“Emotions run high during the holidays,” observes the American Psychological Association. “People in the United States are more likely to feel their stress increase rather than decrease,” The research tracks increases in fatigue, stress and irritability along with the season’s happiness, love, and high spirits.
In this way, the human experience around Christ’s birth hasn’t changed since Mary responded to the angel’s announcement. Mary didn’t initially reply with exuberant praise but simple obedience; “I am the servant of the Lord; let it be to me according to your word.” Her unadorned submission stands in stark contrast to the deluge of joy-filled worship Luke records just eight verses later:
My soul magnifies the Lord, and my spirit rejoices in God my Savior, for he has looked on the humble estate of his servant. For behold, from now on all generations will call me blessed; for he who is mighty has done great things for me, and holy is his name.
Mary was overwhelmed in her first response; as an unwed mother in the ancient Near East her plans for the future—her marriage, social status, even friendships—vanished the instant the angel spoke. She told no one of the angel’s words, rushing out of town before anyone could notice her pregnancy. Then she walked into the house of Elizabeth.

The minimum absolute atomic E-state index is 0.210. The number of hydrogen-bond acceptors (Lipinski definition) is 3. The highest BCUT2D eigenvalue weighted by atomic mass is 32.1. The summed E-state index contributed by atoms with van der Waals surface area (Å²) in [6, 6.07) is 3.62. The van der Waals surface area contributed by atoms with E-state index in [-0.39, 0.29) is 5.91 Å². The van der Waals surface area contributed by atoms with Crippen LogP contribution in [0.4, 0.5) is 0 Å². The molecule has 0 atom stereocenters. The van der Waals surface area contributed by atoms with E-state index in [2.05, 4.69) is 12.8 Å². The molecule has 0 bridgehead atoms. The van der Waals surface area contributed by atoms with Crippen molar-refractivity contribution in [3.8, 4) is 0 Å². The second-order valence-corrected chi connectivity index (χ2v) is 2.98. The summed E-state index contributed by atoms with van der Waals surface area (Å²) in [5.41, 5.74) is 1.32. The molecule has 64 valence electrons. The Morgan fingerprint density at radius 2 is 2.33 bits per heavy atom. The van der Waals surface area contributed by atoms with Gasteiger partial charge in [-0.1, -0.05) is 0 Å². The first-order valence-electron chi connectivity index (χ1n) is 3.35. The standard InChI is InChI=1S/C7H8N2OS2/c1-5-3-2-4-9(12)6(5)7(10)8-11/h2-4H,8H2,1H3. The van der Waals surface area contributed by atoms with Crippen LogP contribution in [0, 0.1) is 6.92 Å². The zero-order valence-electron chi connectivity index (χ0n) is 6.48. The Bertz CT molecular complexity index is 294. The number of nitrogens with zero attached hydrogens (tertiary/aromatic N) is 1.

Luke records Elizabeth’s generosity of spirit, “And when Elizabeth heard the greeting of Mary, the baby leaped in her womb. Elizabeth was filled with the Holy Spirit, and she exclaimed with a loud cry, ‘Blessed are you among women, and blessed is the fruit of your womb!’” This is when everything changes. There is such power in the affirmation of her trusted friend that Mary immediately bursts into ardent worship, looking toward her future with welling hope.
Sometimes the hope people need is carried in our prayerfully chosen words. It’s a risk to affirm something unseen—Elizabeth’s words made no sense apart from her faith. Yet they were the very thing that led Mary to her need for a Savior and her faithful response to live into the journey to which God called her.
Listen: Go Tell it on the Mountain by Francesca Battistelli (3:01)